(MTI) – A special unit of the national police force searched the Budapest headquarters of Okotars, a foundation coordinating the distribution of funds from the EEA/Norway Grants in Hungary, under suspicion of embezzlement and unauthorised financial activities, the police told MTI on Monday.
According to press reports on Monday morning, a “large number” of police occupied the Okotars premises.
At MTI’s enquiry, Okotars director Veronika Mora said that the police had seized documents from the offices and from the home of a staff member, as well as a laptop from her house. She called the search “outrageous and absolutely unnecessary” and insisted that they would have sent the documents to the police had they been asked for.
On September 3, the daily Magyar Nemzet referred to an unnamed organisation which was suspected of having granted loans totalling nearly 100 million forints (EUR 318,000) to 17 civil groups without a licence for such activities.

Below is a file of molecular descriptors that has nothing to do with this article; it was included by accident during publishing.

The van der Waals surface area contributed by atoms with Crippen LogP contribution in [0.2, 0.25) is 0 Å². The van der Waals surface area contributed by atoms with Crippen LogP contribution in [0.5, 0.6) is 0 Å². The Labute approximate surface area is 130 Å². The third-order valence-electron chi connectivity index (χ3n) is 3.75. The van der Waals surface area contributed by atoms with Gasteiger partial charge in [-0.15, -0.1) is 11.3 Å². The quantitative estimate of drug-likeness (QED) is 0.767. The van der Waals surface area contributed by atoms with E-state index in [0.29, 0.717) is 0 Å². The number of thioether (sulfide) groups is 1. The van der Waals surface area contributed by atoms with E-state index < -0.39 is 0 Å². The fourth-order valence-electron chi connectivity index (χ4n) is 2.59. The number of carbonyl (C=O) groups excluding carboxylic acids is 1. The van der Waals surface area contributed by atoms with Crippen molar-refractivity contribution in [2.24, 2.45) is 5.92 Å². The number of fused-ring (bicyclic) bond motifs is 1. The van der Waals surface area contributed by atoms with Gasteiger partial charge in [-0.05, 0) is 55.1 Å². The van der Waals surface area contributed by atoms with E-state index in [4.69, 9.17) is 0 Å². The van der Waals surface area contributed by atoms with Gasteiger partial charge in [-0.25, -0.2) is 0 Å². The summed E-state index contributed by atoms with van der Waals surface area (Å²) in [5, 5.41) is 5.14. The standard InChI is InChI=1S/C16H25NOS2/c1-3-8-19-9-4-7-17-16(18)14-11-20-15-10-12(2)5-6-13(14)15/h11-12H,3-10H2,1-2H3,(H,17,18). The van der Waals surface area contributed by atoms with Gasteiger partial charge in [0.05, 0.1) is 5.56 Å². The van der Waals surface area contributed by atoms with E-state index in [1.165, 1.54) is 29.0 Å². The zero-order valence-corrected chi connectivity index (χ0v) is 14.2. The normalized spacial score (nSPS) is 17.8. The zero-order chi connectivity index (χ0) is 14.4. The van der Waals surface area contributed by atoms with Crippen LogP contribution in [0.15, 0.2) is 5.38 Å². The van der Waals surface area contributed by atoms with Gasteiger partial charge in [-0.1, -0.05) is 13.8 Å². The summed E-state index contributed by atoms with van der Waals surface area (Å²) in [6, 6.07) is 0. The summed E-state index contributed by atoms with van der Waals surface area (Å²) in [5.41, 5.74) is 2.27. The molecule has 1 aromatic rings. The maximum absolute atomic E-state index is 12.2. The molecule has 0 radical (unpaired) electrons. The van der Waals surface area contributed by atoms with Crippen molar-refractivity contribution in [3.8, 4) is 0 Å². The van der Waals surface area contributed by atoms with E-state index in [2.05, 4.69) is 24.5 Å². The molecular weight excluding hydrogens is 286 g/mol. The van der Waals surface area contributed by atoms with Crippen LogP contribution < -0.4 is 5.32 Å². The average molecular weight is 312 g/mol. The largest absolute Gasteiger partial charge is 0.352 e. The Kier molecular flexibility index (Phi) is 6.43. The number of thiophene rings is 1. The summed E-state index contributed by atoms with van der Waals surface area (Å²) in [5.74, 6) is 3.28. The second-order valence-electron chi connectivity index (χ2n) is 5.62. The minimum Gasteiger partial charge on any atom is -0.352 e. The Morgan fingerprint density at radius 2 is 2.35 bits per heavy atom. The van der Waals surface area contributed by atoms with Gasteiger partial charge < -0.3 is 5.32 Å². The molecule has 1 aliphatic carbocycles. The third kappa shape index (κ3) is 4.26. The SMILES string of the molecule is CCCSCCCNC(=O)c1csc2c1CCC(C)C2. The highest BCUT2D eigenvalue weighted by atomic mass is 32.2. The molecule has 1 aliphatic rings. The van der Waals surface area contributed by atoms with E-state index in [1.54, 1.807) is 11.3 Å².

The opposition E-PM party said the raid was part of a politically motivated procedure and accused the government of “Putinist methods” and trying to intimidate civil organisations, which “defend what is left of Hungarian democracy”.
The leftist Democratic Coalition (DK) called on the government to stop its “attacks” on the civil society. Csaba Molnar, managing deputy head of the party, referred to “intimidation by police” and called it unacceptable that the government should “send riot police against a civil group which performs social functions the government is not capable of”.
According to the Socialist Party, the police did not have the legal grounds to occupy the foundation’s headquarters. Gergely Barandy, Socialist deputy chair of parliament’s legislative committee, said that Monday’s crackdown, which he said was evocative of a police state, could “terrify the entire civil sector”. Prime Minister Viktor Orban must not “consider Putin’s illiberal autocracy as an example”.
The green opposition LMP protested in a statement and called the police action a “demonstration of power against critics”.
The party insisted that such a demonstration of power was more important for the government than revealing the truth, and demanded an explanation for the “attack on a civil group”.